MORE THAN GRAPES, IT’S ABOUT TOURISM
Virginia’s wineries are located throughout most of the state and across the Virginia countryside. With rolling hills and meadows, which bump up against the Shenandoah and Blue Ridge mountain ranges, there are dozens of wine trails that wind through small towns, national parks and historic sites. These idyllic surroundings are prime bait for tourism. The wineries attracted more than 1.6 million visitors in 2014, according to the Virginia Tourism Corporation.
Southern hospitality also contributes to the success of Virginia’s wine culture. Many wineries encourage its visitors to spend the day enjoying a picnic on their grounds. They’ll host festivals, dinners and other public and private events. Some allow pets and even have play areas for children. Evenings and weekends – especially during the spring and summer – are filled with live music and concerts.
VIRGINIA WINE RECOMMENDATIONS BY ALICIA CYPRESS
To experience Virginia wine, here are a few wineries to pay attention to:
Barboursville not only has a strong historical legacy (it sits on a plantation once owned by Jefferson’s friend and former Virginia Governor James Barbour; Jefferson also designed Barbour’s mansion), but the winery is credited with giving birth to the modern-day wine region. They now produce more than 20 different wines – including sparkling and dessert wines. True to its Italian roots (Barboursville is owned by the Zonin family of Veneto, Italy, and much of its success is credited to its Italian winemaker Luca Paschina), the winery has success with Nebbiolo, Vermentino, Barbera and Sangiovese grapes. However, the winery is best lauded for its Octagon, a Bordeaux-style blend.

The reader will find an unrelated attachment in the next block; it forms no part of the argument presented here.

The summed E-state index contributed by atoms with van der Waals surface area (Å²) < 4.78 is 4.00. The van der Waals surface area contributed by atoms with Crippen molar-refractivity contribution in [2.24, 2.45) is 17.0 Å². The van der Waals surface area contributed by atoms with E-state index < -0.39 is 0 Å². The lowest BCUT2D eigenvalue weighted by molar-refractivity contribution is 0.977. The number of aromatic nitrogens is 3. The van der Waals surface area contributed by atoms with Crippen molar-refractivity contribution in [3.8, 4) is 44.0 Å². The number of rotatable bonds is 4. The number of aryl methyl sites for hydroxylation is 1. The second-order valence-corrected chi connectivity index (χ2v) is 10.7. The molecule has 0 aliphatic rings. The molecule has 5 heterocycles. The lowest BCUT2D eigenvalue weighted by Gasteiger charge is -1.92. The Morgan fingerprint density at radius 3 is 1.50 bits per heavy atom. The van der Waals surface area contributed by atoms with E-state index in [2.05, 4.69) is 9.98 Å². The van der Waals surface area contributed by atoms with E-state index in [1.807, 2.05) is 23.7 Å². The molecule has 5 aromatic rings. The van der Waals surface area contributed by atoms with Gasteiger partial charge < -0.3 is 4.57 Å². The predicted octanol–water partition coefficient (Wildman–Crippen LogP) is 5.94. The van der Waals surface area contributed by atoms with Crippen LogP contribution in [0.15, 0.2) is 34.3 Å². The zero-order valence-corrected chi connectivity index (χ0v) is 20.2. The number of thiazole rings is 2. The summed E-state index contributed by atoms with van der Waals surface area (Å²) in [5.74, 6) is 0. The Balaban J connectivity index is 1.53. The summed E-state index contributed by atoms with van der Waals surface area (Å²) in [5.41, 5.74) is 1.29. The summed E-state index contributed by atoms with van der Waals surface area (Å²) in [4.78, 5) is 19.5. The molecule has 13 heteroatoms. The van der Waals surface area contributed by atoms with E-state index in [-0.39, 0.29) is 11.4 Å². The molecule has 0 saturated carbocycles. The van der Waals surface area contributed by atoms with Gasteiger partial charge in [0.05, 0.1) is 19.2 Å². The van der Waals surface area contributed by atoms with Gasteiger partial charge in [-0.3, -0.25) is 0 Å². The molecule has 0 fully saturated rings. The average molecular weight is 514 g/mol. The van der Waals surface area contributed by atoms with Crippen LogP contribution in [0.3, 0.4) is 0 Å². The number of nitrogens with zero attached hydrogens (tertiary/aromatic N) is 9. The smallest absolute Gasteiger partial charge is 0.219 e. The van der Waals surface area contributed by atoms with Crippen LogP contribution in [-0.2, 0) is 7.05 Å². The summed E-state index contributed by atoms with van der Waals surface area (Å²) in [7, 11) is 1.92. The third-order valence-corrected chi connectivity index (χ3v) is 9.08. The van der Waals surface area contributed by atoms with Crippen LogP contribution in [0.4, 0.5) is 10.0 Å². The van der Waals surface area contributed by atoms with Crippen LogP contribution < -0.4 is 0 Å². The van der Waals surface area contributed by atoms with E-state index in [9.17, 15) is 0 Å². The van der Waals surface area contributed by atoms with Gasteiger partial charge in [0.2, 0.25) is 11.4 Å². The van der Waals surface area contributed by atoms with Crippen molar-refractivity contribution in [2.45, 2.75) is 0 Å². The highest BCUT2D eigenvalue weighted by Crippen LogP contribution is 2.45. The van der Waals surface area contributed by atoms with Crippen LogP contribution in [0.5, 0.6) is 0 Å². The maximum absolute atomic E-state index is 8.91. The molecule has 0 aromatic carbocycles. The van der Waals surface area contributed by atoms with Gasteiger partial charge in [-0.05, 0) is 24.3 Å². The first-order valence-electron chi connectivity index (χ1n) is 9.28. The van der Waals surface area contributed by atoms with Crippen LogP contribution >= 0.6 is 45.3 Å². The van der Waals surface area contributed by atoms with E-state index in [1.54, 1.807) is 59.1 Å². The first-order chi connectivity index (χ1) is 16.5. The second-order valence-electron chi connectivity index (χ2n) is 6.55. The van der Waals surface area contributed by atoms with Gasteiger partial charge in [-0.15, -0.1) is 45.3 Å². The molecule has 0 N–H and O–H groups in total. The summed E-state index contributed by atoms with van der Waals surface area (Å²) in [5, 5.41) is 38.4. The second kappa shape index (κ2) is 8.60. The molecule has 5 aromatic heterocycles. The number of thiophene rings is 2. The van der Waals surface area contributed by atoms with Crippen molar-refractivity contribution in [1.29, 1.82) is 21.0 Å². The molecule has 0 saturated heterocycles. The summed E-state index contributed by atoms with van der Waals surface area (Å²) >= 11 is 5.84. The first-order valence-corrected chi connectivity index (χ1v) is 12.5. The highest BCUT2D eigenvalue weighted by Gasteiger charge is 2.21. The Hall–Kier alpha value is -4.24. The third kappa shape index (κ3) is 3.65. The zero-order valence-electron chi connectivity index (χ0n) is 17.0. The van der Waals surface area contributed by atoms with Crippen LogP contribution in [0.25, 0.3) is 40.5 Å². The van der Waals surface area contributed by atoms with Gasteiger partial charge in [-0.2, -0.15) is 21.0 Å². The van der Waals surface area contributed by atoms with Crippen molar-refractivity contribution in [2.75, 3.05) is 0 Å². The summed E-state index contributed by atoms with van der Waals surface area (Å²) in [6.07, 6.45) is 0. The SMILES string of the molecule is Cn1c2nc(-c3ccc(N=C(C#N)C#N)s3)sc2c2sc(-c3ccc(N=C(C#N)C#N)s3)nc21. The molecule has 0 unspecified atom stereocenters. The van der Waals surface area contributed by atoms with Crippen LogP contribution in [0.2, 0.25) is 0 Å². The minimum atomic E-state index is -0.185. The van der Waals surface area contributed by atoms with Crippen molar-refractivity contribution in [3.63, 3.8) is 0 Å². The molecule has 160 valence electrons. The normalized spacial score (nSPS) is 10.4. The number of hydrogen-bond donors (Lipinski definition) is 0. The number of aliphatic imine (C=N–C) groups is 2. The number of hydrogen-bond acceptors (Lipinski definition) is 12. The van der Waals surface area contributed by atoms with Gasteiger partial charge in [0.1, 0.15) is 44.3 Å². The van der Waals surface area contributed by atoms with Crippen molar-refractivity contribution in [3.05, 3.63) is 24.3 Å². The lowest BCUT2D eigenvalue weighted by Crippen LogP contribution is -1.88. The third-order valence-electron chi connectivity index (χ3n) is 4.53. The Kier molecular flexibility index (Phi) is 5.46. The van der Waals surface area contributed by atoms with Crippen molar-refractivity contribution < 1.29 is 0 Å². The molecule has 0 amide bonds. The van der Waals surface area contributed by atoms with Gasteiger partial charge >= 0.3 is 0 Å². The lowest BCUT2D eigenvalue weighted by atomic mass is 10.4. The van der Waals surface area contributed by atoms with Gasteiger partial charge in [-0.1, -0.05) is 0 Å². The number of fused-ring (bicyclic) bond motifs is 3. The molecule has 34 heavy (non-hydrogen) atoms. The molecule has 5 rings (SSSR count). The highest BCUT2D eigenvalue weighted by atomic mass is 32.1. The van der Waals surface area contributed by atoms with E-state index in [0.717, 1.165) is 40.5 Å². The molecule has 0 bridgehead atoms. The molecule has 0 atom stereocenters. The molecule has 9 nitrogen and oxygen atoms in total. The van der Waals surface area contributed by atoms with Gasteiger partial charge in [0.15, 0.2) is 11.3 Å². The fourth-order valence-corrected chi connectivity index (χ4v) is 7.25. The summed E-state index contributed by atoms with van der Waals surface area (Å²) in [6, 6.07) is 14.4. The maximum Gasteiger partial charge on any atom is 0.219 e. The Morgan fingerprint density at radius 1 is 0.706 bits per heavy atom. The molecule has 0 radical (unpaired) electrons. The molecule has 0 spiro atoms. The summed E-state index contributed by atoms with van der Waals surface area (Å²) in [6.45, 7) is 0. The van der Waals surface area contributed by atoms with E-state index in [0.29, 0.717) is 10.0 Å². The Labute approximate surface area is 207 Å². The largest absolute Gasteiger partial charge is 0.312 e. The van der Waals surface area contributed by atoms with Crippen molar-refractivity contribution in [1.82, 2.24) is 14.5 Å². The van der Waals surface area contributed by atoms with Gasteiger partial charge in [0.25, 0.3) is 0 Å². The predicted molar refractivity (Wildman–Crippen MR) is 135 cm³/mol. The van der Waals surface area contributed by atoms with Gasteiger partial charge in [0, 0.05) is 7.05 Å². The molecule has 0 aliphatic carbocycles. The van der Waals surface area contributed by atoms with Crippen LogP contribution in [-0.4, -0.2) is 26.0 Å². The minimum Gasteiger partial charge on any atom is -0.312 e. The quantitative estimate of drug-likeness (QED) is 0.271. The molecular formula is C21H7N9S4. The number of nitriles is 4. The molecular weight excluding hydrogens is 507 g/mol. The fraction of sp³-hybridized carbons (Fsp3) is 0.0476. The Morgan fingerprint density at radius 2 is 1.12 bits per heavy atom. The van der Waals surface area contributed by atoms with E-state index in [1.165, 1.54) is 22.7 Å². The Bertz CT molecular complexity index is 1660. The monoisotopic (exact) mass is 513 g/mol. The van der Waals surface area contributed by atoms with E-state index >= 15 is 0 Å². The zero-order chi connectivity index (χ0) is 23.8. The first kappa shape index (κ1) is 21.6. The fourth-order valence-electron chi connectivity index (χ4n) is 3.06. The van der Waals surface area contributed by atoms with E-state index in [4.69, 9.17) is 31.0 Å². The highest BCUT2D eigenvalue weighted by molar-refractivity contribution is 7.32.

At Linden Vineyards, owner and winemaker Jim Law planted his vines in 1985 near Front Royal, Va., – a little more than an hour’s drive from Washington, D.C. Law is highly respected by the Virginia wine community for his many vineyard experiments in the pursuit of refining best practices in a relatively nascent wine region plagued with weather and disease challenges. He is also well respected for his mentorship of several other successful Virginia winemakers, including Jeff White of Glen Manor (also worth sampling) and Rutger de Vink at RdV Vineyards (discussed below). Law produces more than a dozen wines, but is known for the Chardonnay and Red Blend that come from his Hardscrabble vineyard, where many of his fine tuning takes place.
For sparkling wine, seek out Thibaut-Janisson, made via the méthode champenoise style. The sparklers, which have been served at the White House, take a heavy nod to France’s Champagne region. After all, its owner and winemaker Claude Thibaut came to Virginia from France’s Champagne region to consult at another winery before creating his own label by partnering with Manuel Janisson of Champagne Janisson & Fils.
RdV Vineyards is one of the newer darlings among Virginia wines. The winery founded by Rutger de Vink focuses on Bordeaux-style red blends and works with acclaimed Bordeaux wine consultant Eric Boissenot. The winery is the first in the state to produce a $100 bottle of wine, which often sells out. In 2011, Jancis Robinson visited Virginia and declared their wines “thrillingly good.”
If you’re visiting Virginia, stop by Early Mountain, in the central part of the state, just north of Charlottesville. The winery, now owned by AOL founder Steve Case and his wife, focuses the tasting room not just on its own wines, but by showcasing wines from around the state.
MORE INFORMATION ABOUT THE AMERICAN WINE STUDIES CERTIFICATION:
**Full List of Grapes Currently Planted at Monticello:
- Muscat of Alexandria
- Muscat d’Hamburg
- Muscat Blanc
- Malvasia Bianca
- Pinot Meunier
- Olivette Blanche
- Mammolo Toscano
- Chasselas Doree
- Chasselas Rose
- Pinot Noir
- Pinot Blanc
- Cabernet Sauvignon
- Malaga Rosada